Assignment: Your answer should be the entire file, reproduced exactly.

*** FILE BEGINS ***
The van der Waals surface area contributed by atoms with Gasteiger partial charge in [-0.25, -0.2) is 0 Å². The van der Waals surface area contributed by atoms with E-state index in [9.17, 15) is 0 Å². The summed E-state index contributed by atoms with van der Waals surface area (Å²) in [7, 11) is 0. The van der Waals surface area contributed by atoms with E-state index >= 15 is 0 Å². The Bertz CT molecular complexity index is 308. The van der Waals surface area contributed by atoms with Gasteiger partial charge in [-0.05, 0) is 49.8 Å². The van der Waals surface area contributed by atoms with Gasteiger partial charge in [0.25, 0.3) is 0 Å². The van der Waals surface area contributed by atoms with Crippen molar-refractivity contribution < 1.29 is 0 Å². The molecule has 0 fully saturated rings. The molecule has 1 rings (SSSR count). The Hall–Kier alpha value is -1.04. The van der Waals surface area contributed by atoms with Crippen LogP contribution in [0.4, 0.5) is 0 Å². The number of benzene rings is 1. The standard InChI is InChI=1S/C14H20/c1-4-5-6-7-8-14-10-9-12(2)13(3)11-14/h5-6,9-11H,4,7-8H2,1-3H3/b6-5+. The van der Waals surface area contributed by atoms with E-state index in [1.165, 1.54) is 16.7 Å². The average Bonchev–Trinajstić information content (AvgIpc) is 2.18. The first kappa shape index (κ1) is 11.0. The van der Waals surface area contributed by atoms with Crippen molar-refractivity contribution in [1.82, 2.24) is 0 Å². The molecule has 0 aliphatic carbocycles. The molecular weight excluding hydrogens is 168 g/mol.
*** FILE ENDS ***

The van der Waals surface area contributed by atoms with Gasteiger partial charge in [-0.25, -0.2) is 0 Å². The van der Waals surface area contributed by atoms with E-state index in [9.17, 15) is 0 Å². The summed E-state index contributed by atoms with van der Waals surface area (Å²) in [7, 11) is 0. The van der Waals surface area contributed by atoms with E-state index >= 15 is 0 Å². The Bertz CT molecular complexity index is 308. The van der Waals surface area contributed by atoms with Gasteiger partial charge in [-0.05, 0) is 49.8 Å². The van der Waals surface area contributed by atoms with Gasteiger partial charge in [0.25, 0.3) is 0 Å². The van der Waals surface area contributed by atoms with Crippen molar-refractivity contribution < 1.29 is 0 Å². The molecule has 0 fully saturated rings. The molecule has 1 rings (SSSR count). The Hall–Kier alpha value is -1.04. The van der Waals surface area contributed by atoms with Crippen LogP contribution in [0.4, 0.5) is 0 Å². The number of benzene rings is 1. The standard InChI is InChI=1S/C14H20/c1-4-5-6-7-8-14-10-9-12(2)13(3)11-14/h5-6,9-11H,4,7-8H2,1-3H3/b6-5+. The van der Waals surface area contributed by atoms with E-state index in [1.165, 1.54) is 16.7 Å². The average Bonchev–Trinajstić information content (AvgIpc) is 2.18. The first kappa shape index (κ1) is 11.0. The van der Waals surface area contributed by atoms with Crippen molar-refractivity contribution in [1.82, 2.24) is 0 Å². The molecule has 0 aliphatic carbocycles. The molecular weight excluding hydrogens is 168 g/mol.